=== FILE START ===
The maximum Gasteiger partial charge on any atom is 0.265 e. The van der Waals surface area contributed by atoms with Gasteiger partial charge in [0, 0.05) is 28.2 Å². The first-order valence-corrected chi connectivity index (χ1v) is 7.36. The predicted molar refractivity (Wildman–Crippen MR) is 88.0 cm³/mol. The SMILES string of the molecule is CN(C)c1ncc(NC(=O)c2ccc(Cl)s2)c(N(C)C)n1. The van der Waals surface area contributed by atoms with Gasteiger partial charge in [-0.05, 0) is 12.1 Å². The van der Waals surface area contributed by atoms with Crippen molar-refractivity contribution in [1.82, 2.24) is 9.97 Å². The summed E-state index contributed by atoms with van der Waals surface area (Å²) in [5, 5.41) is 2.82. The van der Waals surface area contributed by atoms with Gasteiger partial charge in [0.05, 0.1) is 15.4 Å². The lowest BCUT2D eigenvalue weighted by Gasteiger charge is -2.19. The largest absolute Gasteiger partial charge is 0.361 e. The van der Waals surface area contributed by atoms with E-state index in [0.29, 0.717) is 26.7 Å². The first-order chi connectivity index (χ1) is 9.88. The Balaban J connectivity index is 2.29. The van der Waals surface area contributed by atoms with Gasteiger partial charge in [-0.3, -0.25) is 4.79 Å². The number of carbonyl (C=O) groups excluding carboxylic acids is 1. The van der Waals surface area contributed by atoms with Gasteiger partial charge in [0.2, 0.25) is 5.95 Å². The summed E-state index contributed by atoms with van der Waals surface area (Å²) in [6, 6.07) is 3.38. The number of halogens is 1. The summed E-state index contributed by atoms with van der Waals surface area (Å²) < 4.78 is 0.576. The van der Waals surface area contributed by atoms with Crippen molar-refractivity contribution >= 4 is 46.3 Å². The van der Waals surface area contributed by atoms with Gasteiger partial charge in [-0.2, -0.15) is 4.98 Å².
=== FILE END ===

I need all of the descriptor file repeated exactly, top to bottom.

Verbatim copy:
The maximum Gasteiger partial charge on any atom is 0.265 e. The van der Waals surface area contributed by atoms with Gasteiger partial charge in [0, 0.05) is 28.2 Å². The first-order valence-corrected chi connectivity index (χ1v) is 7.36. The predicted molar refractivity (Wildman–Crippen MR) is 88.0 cm³/mol. The SMILES string of the molecule is CN(C)c1ncc(NC(=O)c2ccc(Cl)s2)c(N(C)C)n1. The van der Waals surface area contributed by atoms with Gasteiger partial charge in [-0.05, 0) is 12.1 Å². The van der Waals surface area contributed by atoms with Crippen molar-refractivity contribution in [1.82, 2.24) is 9.97 Å². The summed E-state index contributed by atoms with van der Waals surface area (Å²) in [5, 5.41) is 2.82. The van der Waals surface area contributed by atoms with Gasteiger partial charge in [0.05, 0.1) is 15.4 Å². The lowest BCUT2D eigenvalue weighted by Gasteiger charge is -2.19. The largest absolute Gasteiger partial charge is 0.361 e. The van der Waals surface area contributed by atoms with E-state index in [0.29, 0.717) is 26.7 Å². The first-order chi connectivity index (χ1) is 9.88. The Balaban J connectivity index is 2.29. The van der Waals surface area contributed by atoms with Gasteiger partial charge in [-0.3, -0.25) is 4.79 Å². The number of carbonyl (C=O) groups excluding carboxylic acids is 1. The van der Waals surface area contributed by atoms with Gasteiger partial charge in [0.2, 0.25) is 5.95 Å². The summed E-state index contributed by atoms with van der Waals surface area (Å²) in [6, 6.07) is 3.38. The number of halogens is 1. The summed E-state index contributed by atoms with van der Waals surface area (Å²) < 4.78 is 0.576. The van der Waals surface area contributed by atoms with Crippen molar-refractivity contribution >= 4 is 46.3 Å². The van der Waals surface area contributed by atoms with Gasteiger partial charge in [-0.2, -0.15) is 4.98 Å².